My comments this evening stem from a Bloomberg.com article entitled Bond Market Has $900 Billion Mom-and-Pop Problem When Rates Rise. A few excerpts with my comments:
It’s never been easier for individuals to enter some of the most esoteric debt markets. Wall Street’s biggest firms are worried that it’ll be just as simple for them to leave.
Investors have piled more than $900 billion into taxable bond funds since the 2008 financial crisis, buying stock-like shares of mutual and exchange-traded funds to gain access to infrequently-traded markets. This flood of cash has helped cause prices to surge and yields to plunge.
Once bonds are issued, they are issued. What changes is the perception of market players as they evaluate where they will get the best returns relative expected future yields, defaults, etc.
Regarding ETFs, yes, ETFs grow in bull markets because it pays to create new units. They will shrink in bear markets, because it will pay to dissolve units. That said when ETF units are dissolved, the bonds formerly in the ETF don’t disappear — someone else holds them.
But in a crisis, there is no desire to exchange existing cash for new bonds that have not been issued yet. Issuance plummets as yields rise and prices fall for risky debt. The opposite often happens with the safest debt. New money seeks safety amid the panic.
Last week, Fed Chair Janet Yellen said she didn’t see more than a moderate level of risk to financial stability from leverage or the ballooning volumes of debt. Even though it may be concerning that Bank of America Merrill Lynch index data shows yields on junk bonds have plunged to 5.6 percent, the lowest ever and 3.4 percentage points below the decade-long average, the outlook for defaults does look pretty good.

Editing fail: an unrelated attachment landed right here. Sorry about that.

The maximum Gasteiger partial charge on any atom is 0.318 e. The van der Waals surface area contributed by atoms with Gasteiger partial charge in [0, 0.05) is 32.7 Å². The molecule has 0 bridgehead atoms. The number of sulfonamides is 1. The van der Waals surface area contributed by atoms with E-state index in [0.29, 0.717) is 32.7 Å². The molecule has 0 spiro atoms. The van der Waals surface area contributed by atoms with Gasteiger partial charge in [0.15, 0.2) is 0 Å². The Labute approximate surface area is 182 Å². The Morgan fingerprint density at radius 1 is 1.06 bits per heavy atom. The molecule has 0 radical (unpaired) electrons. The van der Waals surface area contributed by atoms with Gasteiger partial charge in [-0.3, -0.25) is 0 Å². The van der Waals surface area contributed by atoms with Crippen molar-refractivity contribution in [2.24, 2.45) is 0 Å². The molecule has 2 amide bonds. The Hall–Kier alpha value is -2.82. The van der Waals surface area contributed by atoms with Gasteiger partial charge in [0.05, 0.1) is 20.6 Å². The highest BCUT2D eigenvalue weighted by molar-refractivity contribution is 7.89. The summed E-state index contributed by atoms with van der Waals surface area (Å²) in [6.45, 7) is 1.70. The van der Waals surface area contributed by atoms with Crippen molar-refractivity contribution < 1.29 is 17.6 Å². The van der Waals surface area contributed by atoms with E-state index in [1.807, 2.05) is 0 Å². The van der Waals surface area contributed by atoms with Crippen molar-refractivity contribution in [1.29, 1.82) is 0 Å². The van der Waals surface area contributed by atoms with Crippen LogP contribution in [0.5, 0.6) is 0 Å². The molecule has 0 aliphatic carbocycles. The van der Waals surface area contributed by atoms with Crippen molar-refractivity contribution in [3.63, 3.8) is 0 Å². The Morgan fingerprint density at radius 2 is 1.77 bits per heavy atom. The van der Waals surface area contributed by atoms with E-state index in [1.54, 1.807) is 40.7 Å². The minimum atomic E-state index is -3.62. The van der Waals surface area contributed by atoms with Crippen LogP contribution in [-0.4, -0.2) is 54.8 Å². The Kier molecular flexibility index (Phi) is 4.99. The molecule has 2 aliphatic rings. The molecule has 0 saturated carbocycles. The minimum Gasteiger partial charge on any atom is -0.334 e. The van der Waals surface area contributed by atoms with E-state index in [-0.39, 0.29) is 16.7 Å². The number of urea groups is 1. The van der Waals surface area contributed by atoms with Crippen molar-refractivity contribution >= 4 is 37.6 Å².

Moody’s Investors Service predicts the global speculative-grade default rate will decline to 2.1 percent at year-end from 2.3 percent in May. Both are less than half the rate’s historical average of 4.7 percent.
Janet Yellen would not know financial risk even if Satan himself showed up on her doorstep offering to sell private subprime asset-backed securities for a yield of Treasuries plus 2%. I exaggerate, but yields on high-yield bonds are at an all-time low:
Could spreads grind tighter? Maybe, we are at 3.35% now. The record on the BofA ML HY Master II is 2.41% back in mid-2007, when interest rates were much higher, and the credit frenzy was astounding.
But when overall rates are higher, investors are willing to take spread lower. There is an intrinsic unwillingness for both rates and spreads to be at their lowest at the same time. That has not happened historically, though admittedly, the data is sparse. Spread data began in the ’90s, and yield data in a detailed way in the ’80s. The Moody’s investment grade series go further back, but those are very special series of long bonds, and may not represent reality for modern markets.